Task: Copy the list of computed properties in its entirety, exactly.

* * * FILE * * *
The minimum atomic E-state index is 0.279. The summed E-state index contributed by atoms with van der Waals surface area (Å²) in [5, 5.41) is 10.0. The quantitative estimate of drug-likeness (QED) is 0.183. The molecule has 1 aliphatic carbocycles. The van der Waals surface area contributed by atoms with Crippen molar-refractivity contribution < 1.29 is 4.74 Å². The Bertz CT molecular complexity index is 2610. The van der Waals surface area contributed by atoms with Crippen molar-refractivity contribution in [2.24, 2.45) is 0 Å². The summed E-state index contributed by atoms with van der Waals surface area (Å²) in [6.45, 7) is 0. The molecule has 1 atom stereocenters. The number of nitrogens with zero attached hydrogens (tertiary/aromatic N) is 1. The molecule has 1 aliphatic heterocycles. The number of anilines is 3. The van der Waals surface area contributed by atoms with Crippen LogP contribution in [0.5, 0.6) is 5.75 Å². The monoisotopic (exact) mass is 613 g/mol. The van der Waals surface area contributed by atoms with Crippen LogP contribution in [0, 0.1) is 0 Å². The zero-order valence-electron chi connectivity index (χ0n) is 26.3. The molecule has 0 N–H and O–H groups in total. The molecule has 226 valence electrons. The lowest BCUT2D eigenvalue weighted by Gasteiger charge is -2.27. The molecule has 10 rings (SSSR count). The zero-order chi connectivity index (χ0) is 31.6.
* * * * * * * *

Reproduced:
The minimum atomic E-state index is 0.279. The summed E-state index contributed by atoms with van der Waals surface area (Å²) in [5, 5.41) is 10.0. The quantitative estimate of drug-likeness (QED) is 0.183. The molecule has 1 aliphatic carbocycles. The van der Waals surface area contributed by atoms with Crippen molar-refractivity contribution < 1.29 is 4.74 Å². The Bertz CT molecular complexity index is 2610. The van der Waals surface area contributed by atoms with Crippen molar-refractivity contribution in [2.24, 2.45) is 0 Å². The summed E-state index contributed by atoms with van der Waals surface area (Å²) in [6.45, 7) is 0. The molecule has 1 atom stereocenters. The number of nitrogens with zero attached hydrogens (tertiary/aromatic N) is 1. The molecule has 1 aliphatic heterocycles. The number of anilines is 3. The van der Waals surface area contributed by atoms with Crippen LogP contribution in [0.5, 0.6) is 5.75 Å². The monoisotopic (exact) mass is 613 g/mol. The van der Waals surface area contributed by atoms with Crippen LogP contribution in [0, 0.1) is 0 Å². The zero-order valence-electron chi connectivity index (χ0n) is 26.3. The molecule has 0 N–H and O–H groups in total. The molecule has 226 valence electrons. The lowest BCUT2D eigenvalue weighted by Gasteiger charge is -2.27. The molecule has 10 rings (SSSR count). The zero-order chi connectivity index (χ0) is 31.6.